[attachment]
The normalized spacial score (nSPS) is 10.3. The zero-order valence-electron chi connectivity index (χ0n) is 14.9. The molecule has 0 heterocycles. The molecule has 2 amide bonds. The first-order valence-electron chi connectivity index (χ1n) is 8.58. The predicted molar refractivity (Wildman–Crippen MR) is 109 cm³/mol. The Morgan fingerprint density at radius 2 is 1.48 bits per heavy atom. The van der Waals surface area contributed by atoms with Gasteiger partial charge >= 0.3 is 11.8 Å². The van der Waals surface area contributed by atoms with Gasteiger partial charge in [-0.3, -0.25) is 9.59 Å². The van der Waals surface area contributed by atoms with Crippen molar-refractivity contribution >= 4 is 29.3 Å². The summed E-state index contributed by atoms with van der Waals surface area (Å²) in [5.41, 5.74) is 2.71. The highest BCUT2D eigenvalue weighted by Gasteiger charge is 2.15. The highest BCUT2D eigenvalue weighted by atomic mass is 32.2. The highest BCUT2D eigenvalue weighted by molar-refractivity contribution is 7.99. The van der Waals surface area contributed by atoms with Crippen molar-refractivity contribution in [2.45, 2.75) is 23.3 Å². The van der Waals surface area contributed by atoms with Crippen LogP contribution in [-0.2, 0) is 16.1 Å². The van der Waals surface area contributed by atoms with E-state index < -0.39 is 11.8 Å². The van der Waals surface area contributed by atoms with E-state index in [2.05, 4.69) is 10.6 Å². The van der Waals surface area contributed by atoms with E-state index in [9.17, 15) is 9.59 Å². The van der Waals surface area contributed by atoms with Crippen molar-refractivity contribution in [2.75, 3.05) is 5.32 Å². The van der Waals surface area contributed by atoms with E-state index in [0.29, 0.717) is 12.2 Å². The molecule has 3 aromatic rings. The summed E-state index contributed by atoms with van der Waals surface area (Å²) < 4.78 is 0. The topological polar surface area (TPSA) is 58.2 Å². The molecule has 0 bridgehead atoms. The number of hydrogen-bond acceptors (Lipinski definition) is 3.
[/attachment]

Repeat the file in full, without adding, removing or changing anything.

The normalized spacial score (nSPS) is 10.3. The zero-order valence-electron chi connectivity index (χ0n) is 14.9. The molecule has 0 heterocycles. The molecule has 2 amide bonds. The first-order valence-electron chi connectivity index (χ1n) is 8.58. The predicted molar refractivity (Wildman–Crippen MR) is 109 cm³/mol. The Morgan fingerprint density at radius 2 is 1.48 bits per heavy atom. The van der Waals surface area contributed by atoms with Gasteiger partial charge >= 0.3 is 11.8 Å². The van der Waals surface area contributed by atoms with Gasteiger partial charge in [-0.3, -0.25) is 9.59 Å². The van der Waals surface area contributed by atoms with Crippen molar-refractivity contribution >= 4 is 29.3 Å². The summed E-state index contributed by atoms with van der Waals surface area (Å²) in [5.41, 5.74) is 2.71. The highest BCUT2D eigenvalue weighted by Gasteiger charge is 2.15. The highest BCUT2D eigenvalue weighted by atomic mass is 32.2. The highest BCUT2D eigenvalue weighted by molar-refractivity contribution is 7.99. The van der Waals surface area contributed by atoms with Crippen molar-refractivity contribution in [2.45, 2.75) is 23.3 Å². The van der Waals surface area contributed by atoms with Crippen LogP contribution in [-0.2, 0) is 16.1 Å². The van der Waals surface area contributed by atoms with E-state index < -0.39 is 11.8 Å². The van der Waals surface area contributed by atoms with E-state index in [2.05, 4.69) is 10.6 Å². The van der Waals surface area contributed by atoms with E-state index in [9.17, 15) is 9.59 Å². The van der Waals surface area contributed by atoms with Crippen molar-refractivity contribution in [2.75, 3.05) is 5.32 Å². The van der Waals surface area contributed by atoms with E-state index in [0.29, 0.717) is 12.2 Å². The molecule has 3 aromatic rings. The summed E-state index contributed by atoms with van der Waals surface area (Å²) < 4.78 is 0. The topological polar surface area (TPSA) is 58.2 Å². The molecule has 0 bridgehead atoms. The number of hydrogen-bond acceptors (Lipinski definition) is 3.